Floor Talk, January 24, 2020
At the close:
At the close, the March corn futures finished 6 1/2¢ lower at $3.87. May corn futures finished 5 1/4¢ lower at $3.92 3/4.
March soybean futures closed at 7 1/4¢ lower at $9.02 1/4. May soybean futures closed 7 1/2¢ lower at $9.15 1/2.
May soymeal futures settled $0.60 per short ton lower at $298.30. May soy oil futures closed $0.46 cents lower at 32.02¢ per pound.
March wheat futures finished 7¢ lower at $5.73 3/4.
In the outside markets, the NYMEX crude oil market is $1.44 per barrel lower, the U.S. dollar is higher, and the Dow Jones Industrials are 168 points lower.
At midsession, the March corn futures are 3 3/4¢ lower at $3.90. May corn futures are 3 1/4¢ lower at $3.95.
March soybean futures are at 6 1/4¢ lower at $9.03 1/4. May soybean futures are 6¢ lower at $9.17 1/2.
May soymeal futures settled $0.50 per short ton higher at $298.40. May soy oil futures closed $0.34 cents lower at 32.14¢ per pound.
March wheat futures are 9 1/2¢ lower at $5.71 3/4.
In the outside markets, the NYMEX crude oil market is $1.45 per barrel lower, the U.S. dollar is higher, and the Dow Jones Industrials are 101 points lower.
Jason Roose, U.S. Commodities, says that investors await any real reason to build in premium into these markets.
“The grains are on defense today, after a range trade week in corn. Weather continues to be non threatening in South America, with harvest in its early stages. China still seems to be absent, after the phase one trade signing, from any large purchases of grain which is limiting any price premium to be added to the market,” Roose says.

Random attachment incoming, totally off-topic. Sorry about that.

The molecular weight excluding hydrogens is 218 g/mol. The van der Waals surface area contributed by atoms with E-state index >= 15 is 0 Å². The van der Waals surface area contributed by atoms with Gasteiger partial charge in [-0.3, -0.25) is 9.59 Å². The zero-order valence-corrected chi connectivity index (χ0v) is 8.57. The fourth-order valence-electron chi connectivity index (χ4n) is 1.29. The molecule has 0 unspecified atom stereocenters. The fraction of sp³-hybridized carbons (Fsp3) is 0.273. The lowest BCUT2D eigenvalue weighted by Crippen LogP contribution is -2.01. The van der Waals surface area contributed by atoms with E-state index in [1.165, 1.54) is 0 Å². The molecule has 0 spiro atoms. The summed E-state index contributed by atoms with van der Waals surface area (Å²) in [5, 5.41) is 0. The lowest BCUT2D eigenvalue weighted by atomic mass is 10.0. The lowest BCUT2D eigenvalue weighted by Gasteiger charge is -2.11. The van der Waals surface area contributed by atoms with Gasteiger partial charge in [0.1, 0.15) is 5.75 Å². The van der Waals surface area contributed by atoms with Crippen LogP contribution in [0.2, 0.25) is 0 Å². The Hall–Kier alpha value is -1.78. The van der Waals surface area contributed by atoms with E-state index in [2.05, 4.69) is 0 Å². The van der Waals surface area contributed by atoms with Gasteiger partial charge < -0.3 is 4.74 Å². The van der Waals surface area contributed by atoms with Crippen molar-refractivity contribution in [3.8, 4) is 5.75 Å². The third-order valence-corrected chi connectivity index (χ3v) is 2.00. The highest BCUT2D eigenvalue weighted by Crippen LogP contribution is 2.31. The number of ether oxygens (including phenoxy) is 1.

In early trading, the March corn futures are 4¢ lower at $3.89 1/2. May corn futures are 3 1/2¢ lower at $3.95.
March soybean futures are at 6 3/4¢ lower at $9.02 1/4. May soybean futures are 6 1/2¢ lower at $9.16 1/2.
March wheat futures are 6 1/2¢ lower at $5.74.
In the outside markets, the NYMEX crude oil market is $1.07 per barrel lower, the U.S. dollar is higher, and the Dow Jones Industrials are 106 points higher.
Al Kluis, Kluis Advisors, says that the corn market could have a story soon.
“Corn continues to find support as rumors are floating around that we could see some increased export business from China causing the funds to buy back some of their short position. Soybeans fell under some resistance as we find out more about this coronavirus. All in all the corn and bean markets feel a bit heavy in here and with crude oil coming under pressure and uncertainty about the coronavirus we could see the grains take some risk off,” Kluis told customers in daily note.
Kluis added, “I think yesterday’s build up in ethanol stocks for the second week in a row along with poor ethanol margins will cause some ethanol plants to start to idle back and that could cause corn basis levels to soften.”
On Friday, the USDA released a Weekly Export Sales Report showing strong business.
Corn= 1.0 million metric tons vs. the trade’s expectations of between 500,000-1.2 million metric tons.
Soybeans= 910,700 mt. vs. the trade’s expectations of between 600,000-1.1mmt.
Wheat= 696,000 mt. vs. the trade’s expectations of between 200,000-800,000 metric tons.
Soybean meal= 641,900 mt. vs. the trade’s expectations of between 200,000-450,000 metric tons.
Private exporters reported to the USDA export sales of 142,428 metric tons of corn for delivery to unknown destinations during the 2019/2020 marketing year.
The marketing year for corn began Sept. 1.
Re: Floor Talk, January 24, 2020
I’m also very curious why a virus would have any effect on US grain prices? Is there speculation that our cheap gmo grain is a contributing factor? Sounding like a broken record over here, but sounds like reaching for yet another excuse. Sure am glad the US agreed to multiple trade deals, just to trade lower 8 out of the last 9 days.?. Your basically telling everyone no deal would have been more beneficial.
Re: Floor Talk, January 24, 2020
Stupid as it appears, grain prices are trending down due to the Senate impeachment stuff, raises uncertainty, especially as (so far) we're hearing only one side of the argument.